The Ethics Ordinance is a collection of local governmental ethics laws proposed by the San Diego Ethics Commission and approved by the San Diego City Council. It includes provisions mirroring many of the laws contained in the state's Political Reform Act, and also contains many other provisions designed to ensure that local officials adhere to certain ethical standards. The Ethics Ordinance contains standards of disclosure designed to avoid conflicts of interest and the appearance of conflicts of interest. It regulates certain activities of former City Officials, and prohibits the misuse of City resources and activities incompatible with public service.
Yes. The Ethics Commission has the jurisdiction to administratively enforce the San Diego Election Campaign Control Ordinance which is contained in Chapter 2, Article 7, Division 29 of the San Diego Municipal Code, as well as the Municipal Lobbying Ordinance , which may be found in Chapter 2, Article 7, Division 40 of the Municipal Code. The Ethics Commission only enforces local governmental ethics laws. It does not enforce any other laws, even those that may involve ethical issues. The Commission also does not enforce state law. For violations of the California Political Reform Act, please contact the California Fair Political Practices Commission.
No. The FPPC only enforces the state laws found within the Political Reform Act. The San Diego Ethics Commission is the entity which administratively enforces the Ethics Ordinance. If a particular activity is a violation of both the Ethics Ordinance and the Political Reform Act, the matter may be referred to both the Ethics Commission and the Fair Political Practices Commission.
You may file a formal or informal complaint electronically with the Ethics Commission by selecting the appropriate form on the Complaint section of our website. Note that formal complaints must be signed under penalty of perjury (the online form allows an electronic signature). Informal complaints do not require a signature and may be made anonymously. Please do not file a complaint with the Ethics Commission unless it involves a violation that is subject to the Commission's enforcement authority (please refer to our jurisdiction FAQs).
The Ethics Ordinance makes it unlawful for any City Official to use or threaten to use his or her authority to retaliate against someone who reports to the Ethics Commission any of the following:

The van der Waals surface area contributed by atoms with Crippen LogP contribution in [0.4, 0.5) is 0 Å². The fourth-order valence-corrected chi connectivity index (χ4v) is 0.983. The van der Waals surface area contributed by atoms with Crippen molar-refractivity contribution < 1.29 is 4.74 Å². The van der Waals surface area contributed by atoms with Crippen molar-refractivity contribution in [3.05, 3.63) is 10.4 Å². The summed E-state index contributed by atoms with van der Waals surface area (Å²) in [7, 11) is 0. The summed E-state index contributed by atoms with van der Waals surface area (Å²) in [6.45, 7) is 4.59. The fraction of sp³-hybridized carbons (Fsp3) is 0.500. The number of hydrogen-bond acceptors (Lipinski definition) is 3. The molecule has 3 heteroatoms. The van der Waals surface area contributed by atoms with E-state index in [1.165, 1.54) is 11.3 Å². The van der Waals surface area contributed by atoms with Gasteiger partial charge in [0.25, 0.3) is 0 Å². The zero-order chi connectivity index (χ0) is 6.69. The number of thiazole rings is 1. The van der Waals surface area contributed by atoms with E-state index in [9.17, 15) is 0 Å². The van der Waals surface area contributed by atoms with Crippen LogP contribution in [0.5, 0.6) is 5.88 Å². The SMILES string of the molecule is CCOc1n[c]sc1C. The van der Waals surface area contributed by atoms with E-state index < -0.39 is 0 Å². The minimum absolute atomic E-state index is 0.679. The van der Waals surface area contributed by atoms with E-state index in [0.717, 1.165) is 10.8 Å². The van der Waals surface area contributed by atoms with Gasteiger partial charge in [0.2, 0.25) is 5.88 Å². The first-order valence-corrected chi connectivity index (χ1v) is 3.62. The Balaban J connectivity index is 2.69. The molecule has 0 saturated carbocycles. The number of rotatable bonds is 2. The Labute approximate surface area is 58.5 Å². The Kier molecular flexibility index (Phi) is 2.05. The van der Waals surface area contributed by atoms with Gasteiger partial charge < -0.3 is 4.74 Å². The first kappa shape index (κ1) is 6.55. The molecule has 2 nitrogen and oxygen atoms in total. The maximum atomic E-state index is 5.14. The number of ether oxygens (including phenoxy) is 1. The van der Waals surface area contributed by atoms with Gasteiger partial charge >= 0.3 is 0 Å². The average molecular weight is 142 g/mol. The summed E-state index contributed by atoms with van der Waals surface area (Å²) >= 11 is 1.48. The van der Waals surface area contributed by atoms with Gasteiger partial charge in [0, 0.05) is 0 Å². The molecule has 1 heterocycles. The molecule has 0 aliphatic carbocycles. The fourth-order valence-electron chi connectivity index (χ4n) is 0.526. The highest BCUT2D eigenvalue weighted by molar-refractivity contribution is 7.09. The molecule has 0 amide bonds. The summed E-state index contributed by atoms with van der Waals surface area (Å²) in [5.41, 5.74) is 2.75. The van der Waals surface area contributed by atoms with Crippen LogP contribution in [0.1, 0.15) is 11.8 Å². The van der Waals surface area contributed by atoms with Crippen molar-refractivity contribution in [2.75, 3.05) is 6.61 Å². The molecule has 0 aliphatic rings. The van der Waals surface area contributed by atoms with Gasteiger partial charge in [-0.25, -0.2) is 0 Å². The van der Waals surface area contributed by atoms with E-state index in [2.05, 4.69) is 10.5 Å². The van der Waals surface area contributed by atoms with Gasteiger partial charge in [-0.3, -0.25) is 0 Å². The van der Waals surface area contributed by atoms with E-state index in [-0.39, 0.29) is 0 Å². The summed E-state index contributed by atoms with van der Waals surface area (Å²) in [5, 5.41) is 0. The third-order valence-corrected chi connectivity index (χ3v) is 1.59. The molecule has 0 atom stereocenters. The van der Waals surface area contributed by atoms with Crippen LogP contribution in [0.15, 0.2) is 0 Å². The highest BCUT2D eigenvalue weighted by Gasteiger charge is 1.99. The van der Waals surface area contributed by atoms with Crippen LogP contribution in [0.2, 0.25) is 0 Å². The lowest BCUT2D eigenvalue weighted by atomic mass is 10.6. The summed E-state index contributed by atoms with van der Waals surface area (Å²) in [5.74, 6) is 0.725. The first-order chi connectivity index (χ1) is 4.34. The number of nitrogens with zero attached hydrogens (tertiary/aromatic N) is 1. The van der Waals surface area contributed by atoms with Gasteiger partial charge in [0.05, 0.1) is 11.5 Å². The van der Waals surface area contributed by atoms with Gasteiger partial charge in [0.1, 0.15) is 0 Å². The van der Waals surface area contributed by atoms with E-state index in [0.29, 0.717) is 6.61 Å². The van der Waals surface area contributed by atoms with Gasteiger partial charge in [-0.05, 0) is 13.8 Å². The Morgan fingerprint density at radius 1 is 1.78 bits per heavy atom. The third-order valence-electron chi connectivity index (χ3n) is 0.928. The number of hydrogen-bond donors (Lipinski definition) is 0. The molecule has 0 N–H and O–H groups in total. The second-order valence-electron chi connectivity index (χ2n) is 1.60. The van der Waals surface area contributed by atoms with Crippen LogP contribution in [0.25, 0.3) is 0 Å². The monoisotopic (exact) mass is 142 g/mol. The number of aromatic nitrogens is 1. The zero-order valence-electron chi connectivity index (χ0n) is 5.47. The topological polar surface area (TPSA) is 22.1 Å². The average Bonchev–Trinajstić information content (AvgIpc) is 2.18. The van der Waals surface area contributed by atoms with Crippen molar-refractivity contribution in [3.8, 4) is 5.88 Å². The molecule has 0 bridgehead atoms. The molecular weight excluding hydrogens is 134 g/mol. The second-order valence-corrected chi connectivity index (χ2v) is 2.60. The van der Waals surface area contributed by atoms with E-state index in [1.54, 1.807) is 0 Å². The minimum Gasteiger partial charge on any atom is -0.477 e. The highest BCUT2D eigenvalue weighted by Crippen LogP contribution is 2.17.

For the purposes of the Ethics Ordinance, you are a "City Official" if you are required to file a Statement of Economic Interests pursuant to the California Political Reform Act of 1974, and are (1) an elected or appointed City officeholder; (2) a member of a City board, commission, committee, or task force; (3) an unclassified City employee; or (4) a consultant of the City.
You are subject to the jurisdiction of the Ethics Commission, and your activities are regulated by the Ethics Ordinance if you are an unclassified City employee and you are required to to file a Statement of Economic Interests pursuant to the California Political Reform Act of 1974.
No. The Ethics Commission has no jurisdiction over classified City employees, and the provisions of the Ethics Ordinance do not regulate the activities of classified City employees. If, however, you are aware of a violation of the Ethics Ordinance, you are encouraged to file a complaint with the Ethics Commission.
Certain provisions of the Ethics Ordinance do apply to the spouse and dependent children of an employee subject to the ordinance. For example, section 27.3520 of the ordinance provides that a gift accepted by a City Official's spouse may be considered to be a gift to the official. Additionally, section 27.3561 precludes a City Official from knowingly influencing a municipal decision if it is reasonably foreseeable that the municipal decision will have a material financial effect on the financial interests of a spouse or dependent child.
It depends. If you are not required to file a Statement of Economic Interests pursuant to the California Political Reform Act of 1974, you are not considered a "City Official" for the purposes of the Ethics Ordinance. If, however, you are required to file the statement, many provisions of the Ethics Ordinance will apply to you.
According to the Ethics Ordinance, restricted sources include:
The Ethics Commission is available to provide telephonic or written advice regarding these matters.